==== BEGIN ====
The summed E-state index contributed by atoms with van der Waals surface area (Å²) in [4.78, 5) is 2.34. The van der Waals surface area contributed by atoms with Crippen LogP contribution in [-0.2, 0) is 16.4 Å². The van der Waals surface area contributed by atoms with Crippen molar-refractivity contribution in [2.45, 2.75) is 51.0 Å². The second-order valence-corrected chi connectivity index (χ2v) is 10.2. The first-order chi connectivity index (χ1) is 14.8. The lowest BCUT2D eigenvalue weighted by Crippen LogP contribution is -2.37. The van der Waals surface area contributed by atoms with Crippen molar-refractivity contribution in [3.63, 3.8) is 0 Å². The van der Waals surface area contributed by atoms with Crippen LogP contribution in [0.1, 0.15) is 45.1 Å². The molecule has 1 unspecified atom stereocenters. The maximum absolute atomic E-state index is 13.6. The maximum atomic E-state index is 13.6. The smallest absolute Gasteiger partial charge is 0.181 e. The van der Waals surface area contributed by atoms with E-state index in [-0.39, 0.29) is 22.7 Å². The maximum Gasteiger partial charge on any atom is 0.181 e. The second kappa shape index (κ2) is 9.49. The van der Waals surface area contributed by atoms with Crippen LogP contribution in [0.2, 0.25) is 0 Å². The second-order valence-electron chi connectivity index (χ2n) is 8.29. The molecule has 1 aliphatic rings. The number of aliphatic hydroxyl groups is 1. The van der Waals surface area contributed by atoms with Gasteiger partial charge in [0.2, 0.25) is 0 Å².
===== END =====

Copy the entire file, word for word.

The summed E-state index contributed by atoms with van der Waals surface area (Å²) in [4.78, 5) is 2.34. The van der Waals surface area contributed by atoms with Crippen LogP contribution in [-0.2, 0) is 16.4 Å². The van der Waals surface area contributed by atoms with Crippen molar-refractivity contribution in [2.45, 2.75) is 51.0 Å². The second-order valence-corrected chi connectivity index (χ2v) is 10.2. The first-order chi connectivity index (χ1) is 14.8. The lowest BCUT2D eigenvalue weighted by Crippen LogP contribution is -2.37. The van der Waals surface area contributed by atoms with Crippen molar-refractivity contribution in [3.63, 3.8) is 0 Å². The van der Waals surface area contributed by atoms with Crippen LogP contribution in [0.1, 0.15) is 45.1 Å². The molecule has 1 unspecified atom stereocenters. The maximum absolute atomic E-state index is 13.6. The maximum atomic E-state index is 13.6. The smallest absolute Gasteiger partial charge is 0.181 e. The van der Waals surface area contributed by atoms with E-state index in [-0.39, 0.29) is 22.7 Å². The maximum Gasteiger partial charge on any atom is 0.181 e. The second kappa shape index (κ2) is 9.49. The van der Waals surface area contributed by atoms with Crippen LogP contribution in [0.2, 0.25) is 0 Å². The second-order valence-electron chi connectivity index (χ2n) is 8.29. The molecule has 1 aliphatic rings. The number of aliphatic hydroxyl groups is 1. The van der Waals surface area contributed by atoms with Gasteiger partial charge in [0.2, 0.25) is 0 Å².